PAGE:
A drug that interferes with the pumping action of lymphatic vessels could be useful for treating snakebite, reports a study published online this week in Nature Medicine. By delaying transit of the snakebite toxin through the lymphatic system, this drug could give snakebite victims more time to obtain medical care.
Each year, snakebite accounts for an estimated 100,000 deaths and 400,000 amputations worldwide. Many snake venoms contain large toxin molecules that can gain access to the blood only by being transported from the site of the bite through lymphatic vessels.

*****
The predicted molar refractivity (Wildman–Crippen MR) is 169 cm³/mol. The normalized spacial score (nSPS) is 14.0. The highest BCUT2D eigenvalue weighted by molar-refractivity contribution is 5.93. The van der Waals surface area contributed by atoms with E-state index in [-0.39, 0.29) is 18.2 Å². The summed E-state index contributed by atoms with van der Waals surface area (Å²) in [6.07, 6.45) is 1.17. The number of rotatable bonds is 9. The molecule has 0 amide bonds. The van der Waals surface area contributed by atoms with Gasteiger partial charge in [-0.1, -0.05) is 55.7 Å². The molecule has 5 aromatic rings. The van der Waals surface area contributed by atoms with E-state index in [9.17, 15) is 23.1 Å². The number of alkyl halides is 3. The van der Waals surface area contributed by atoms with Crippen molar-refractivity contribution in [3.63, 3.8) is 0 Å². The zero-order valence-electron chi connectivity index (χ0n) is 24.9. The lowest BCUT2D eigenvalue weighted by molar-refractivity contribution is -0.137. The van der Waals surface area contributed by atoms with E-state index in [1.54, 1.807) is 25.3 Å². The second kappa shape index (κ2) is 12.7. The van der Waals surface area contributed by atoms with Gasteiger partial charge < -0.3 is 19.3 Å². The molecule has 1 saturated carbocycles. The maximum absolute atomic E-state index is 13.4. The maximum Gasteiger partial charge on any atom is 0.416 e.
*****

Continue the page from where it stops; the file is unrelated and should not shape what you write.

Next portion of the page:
Dirk van Helden and his colleagues found that when rats were injected with snake venom, their survival time increased by 50% if they received an ointment containing glyceryl trinitrate, which is used for the treatment of heart failure. As the ointment slowed down the transport of the venom in the lymphatic system of the rats, the authors applied this ointment to healthy human volunteers together with a radiolabeled tracer. They found that the tracer’s transport was similarly slowed down within the lymphatic system of people. The authors conclude that using this ointment, survival times in humans receiving a fatal venom dose may also increase by 50%, giving victims more time to obtain medical help.